The bell is the cone or bell- shaped part of the clarinet and is the lower most piece of the clarinet.
The barrel is a small section of the instrument that connects the upper joint to the mouthpiece.
The lower joint is the longest piece of the clarinet. It has only one cork tenon which faces downwards and attaches to the bell, and it has a bridge key which points up toward the upper joint. There are no keys on the back of the lower but there is a right thumb rest which is used to support and balance the instrument while it is being played.
The Upper Joint
You can identify the upper joint because it has a cork on both ends (called the tenons), and should be slightly shorter than the lower joint. It also has two keys on the back of it: the thumb hole and the register key. There is a bridge key which hangs over the connection point at the bottom, which is an important spot to take notice of when assembling the clarinet. There is a larger amount of space between where the keys end and the top of the upper joint where it connects to the set-up.
The Setup refers to the reed, the mouthpiece and the ligature. The setup is one of the most important parts of the clarinet. With the embouchure and air the setup is what provides the clarinet with its characteristic sound. The rest of the instrument is simply an amplifier of what the setup produces.
There are many types of ligatures shown here are a rovner leather style (right) and a metal band style(left) both are good!
Matching the correct strength reed to the correct mouthpiece is important. Mouthpieces have varying amounts of space at their opening, between the reed and the tip of the mouthpiece. Because of this, you will want to choose a reed that has a strength appropriate to the mouthpiece opening. There are also many types of ligatures, the device that is used to hold the reed onto the mouthpiece. Most ligatures that you first see are metal, but you could also come across leather, rubber and even string ligatures.
Above, is an example of two different ligatures. Notice how on one, the screws are on the bottom and on the other the screw is on the top. It can be confusing at first to determine where the ligature screws should go. The rule of thumb is you will always tighten the screws with your right hand when the mouthpiece is facing you.
For more information on set ups go to the downloads page
Get it together!! Putting all those parts together.
Before you begin to put together your clarinet, you should first choose the reed the you will be using and place it on your tongue, tip end first. This will moisten up the reed and allow it to work correctly . By the time you have assembled the body of your clarinet, the reed will be ready for your set-up.
Start with the Bell and lower joint
Putting together the upper and lower joint
Be careful! Between the upper and lower joint there is a bridge key.
Holding down the bridge keys on the upper joint, attach it to the lower joint using the same twisting motion you used to assemble the bell.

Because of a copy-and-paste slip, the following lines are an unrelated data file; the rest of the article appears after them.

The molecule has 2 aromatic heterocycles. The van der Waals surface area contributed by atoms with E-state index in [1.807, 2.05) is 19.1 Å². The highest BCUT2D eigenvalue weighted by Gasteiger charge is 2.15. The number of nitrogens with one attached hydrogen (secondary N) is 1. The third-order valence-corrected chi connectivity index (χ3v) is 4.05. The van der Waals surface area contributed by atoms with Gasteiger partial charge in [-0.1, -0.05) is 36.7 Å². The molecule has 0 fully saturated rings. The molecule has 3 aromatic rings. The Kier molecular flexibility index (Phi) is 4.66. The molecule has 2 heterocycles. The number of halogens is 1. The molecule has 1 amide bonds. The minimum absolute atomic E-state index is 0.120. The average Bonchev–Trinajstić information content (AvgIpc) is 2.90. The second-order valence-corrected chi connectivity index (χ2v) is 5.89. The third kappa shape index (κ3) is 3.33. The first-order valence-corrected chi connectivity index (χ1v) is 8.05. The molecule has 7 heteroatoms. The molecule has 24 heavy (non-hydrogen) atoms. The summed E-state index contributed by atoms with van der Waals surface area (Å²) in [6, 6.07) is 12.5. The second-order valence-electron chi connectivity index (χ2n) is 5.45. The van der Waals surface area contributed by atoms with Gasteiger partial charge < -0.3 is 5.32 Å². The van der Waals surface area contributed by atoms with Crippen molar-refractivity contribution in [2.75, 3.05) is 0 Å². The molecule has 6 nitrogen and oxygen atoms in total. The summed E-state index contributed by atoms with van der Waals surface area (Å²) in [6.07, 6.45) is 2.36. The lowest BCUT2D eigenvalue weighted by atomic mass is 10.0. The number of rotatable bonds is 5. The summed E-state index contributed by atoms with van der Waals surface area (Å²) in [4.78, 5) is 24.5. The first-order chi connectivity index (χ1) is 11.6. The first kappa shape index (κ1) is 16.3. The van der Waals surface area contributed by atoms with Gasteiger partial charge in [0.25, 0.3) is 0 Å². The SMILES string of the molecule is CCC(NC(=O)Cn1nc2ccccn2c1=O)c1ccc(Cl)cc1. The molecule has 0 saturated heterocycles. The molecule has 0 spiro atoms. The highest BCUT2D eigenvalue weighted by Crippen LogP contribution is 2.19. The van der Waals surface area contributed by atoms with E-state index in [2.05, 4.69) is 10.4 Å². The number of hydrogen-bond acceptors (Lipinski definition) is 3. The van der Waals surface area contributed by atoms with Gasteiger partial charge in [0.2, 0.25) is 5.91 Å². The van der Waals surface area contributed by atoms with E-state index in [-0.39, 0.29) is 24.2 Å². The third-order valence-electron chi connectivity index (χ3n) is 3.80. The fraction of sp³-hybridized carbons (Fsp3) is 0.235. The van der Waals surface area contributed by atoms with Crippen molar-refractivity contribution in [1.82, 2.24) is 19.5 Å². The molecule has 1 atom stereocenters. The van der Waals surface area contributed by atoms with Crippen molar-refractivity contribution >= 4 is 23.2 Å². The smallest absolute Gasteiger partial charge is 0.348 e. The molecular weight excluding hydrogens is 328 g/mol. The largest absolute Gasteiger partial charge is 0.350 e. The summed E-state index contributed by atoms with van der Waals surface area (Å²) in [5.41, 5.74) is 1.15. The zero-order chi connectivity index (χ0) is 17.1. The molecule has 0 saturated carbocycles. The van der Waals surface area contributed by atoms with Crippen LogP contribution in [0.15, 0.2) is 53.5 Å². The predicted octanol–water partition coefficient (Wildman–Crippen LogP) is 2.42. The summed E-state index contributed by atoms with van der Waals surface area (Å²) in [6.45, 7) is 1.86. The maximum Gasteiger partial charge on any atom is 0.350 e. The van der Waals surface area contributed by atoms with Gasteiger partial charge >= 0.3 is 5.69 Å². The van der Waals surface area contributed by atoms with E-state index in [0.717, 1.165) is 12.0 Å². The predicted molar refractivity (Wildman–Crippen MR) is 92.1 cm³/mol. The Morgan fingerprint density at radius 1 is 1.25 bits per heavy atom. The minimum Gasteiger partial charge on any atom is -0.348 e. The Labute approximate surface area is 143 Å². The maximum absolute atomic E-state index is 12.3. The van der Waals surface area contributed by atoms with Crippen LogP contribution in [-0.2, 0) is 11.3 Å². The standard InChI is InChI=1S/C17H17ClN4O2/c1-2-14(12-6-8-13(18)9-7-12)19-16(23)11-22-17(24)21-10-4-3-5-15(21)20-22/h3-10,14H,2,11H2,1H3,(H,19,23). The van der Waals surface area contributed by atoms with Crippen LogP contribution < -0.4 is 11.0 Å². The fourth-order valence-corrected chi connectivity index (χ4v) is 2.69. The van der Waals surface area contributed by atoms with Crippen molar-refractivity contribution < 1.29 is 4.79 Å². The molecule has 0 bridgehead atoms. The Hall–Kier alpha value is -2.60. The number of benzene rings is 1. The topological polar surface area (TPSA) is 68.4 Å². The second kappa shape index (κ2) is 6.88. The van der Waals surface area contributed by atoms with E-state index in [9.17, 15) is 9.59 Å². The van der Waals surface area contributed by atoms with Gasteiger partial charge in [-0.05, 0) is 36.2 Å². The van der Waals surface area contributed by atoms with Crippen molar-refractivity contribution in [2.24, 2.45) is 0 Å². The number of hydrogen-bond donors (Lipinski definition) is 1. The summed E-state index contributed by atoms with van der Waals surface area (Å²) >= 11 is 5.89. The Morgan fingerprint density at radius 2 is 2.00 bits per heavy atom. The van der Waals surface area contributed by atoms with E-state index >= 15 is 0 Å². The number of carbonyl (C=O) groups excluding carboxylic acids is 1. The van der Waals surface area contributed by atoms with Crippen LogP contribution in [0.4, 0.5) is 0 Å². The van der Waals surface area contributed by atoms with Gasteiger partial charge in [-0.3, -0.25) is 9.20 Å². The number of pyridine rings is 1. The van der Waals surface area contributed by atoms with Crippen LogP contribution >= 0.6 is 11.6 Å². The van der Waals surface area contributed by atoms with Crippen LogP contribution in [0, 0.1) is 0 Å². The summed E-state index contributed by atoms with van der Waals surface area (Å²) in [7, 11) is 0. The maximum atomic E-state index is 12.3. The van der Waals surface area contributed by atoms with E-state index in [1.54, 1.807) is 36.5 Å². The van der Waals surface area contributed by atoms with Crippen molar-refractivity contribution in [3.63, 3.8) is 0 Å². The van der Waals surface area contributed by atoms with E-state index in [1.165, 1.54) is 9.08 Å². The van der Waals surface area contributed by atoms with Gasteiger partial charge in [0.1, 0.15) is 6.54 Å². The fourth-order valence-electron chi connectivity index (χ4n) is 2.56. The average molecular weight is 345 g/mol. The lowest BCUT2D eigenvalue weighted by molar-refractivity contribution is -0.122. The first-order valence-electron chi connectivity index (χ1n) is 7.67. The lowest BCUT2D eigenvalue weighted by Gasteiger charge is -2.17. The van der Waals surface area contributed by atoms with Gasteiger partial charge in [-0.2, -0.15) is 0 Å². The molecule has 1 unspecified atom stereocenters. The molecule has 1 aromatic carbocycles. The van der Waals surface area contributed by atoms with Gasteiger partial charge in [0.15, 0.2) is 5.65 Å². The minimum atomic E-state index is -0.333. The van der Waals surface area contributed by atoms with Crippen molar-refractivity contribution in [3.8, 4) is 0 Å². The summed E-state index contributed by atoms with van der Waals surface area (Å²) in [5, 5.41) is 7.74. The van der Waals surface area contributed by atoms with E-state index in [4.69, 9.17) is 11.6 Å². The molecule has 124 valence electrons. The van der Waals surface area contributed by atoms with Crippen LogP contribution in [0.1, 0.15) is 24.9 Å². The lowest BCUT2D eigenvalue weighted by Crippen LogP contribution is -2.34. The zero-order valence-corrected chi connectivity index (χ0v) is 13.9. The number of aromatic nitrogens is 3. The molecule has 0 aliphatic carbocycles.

With the upper joint in your left hand and the lower in your right, hold each joint parallel to the ground.
Grip the upper joint by wrapping your fingers under this section and around the large ring key, which should raise the bridge key when you depress it. This is essential to get the two pieces to fit together without damaging the bridge key.
Hold the lower joint with your right hand on top of the piece, just below the cluster of keys in the center of the piece, and over the two large keys toward the bottom.
The bridge keys should be facing toward you and should be in line. While holding down the bridge keys in your left hand, use a gentle pushing and twisting motion to attach the two joints.
The metal rod that runs the length of each joint should be perfectly lined-up. The bridge keys will be lined up too!
Putting the mouthpiece, ligature and reed on
Begin by connecting the barrel to the mouthpiece with a pushing and twisting motion. With the barrel attached, you will have more to hold on to and it won't be as easy to drop the mouthpiece.
Put the ligature on the mouthpiece make sure the screws are loose. Be sure the screws are to your right (It's better to put the ligature on first before the mouthpiece so you are less likely to damage the reed.)
Slip the big end of the reed between the ligature and the mouthpiece. The flat side of the reed goes against the flat side of the mouthpiece.. The ligature should be loose so that you can properly align the reed with the mouthpiece.
The sides of the reed should be directly in line with the sides of the table of the mouthpiece.
Line the tip of the reed with the tip of the mouthpiece. You should see a hairline of the tip of the mouthpiece when you look at it straight on.
Lower the ligature into place while keeping the reed aligned.
Once it is securely in place, tighten the screws or fastener until they are finger tight. Do not over tighten the screws as this will close up the sound of your setup and make it more difficult to play.
Once the setup is assembled, attach the barrel to the upper joint with a pushing and twisting motion.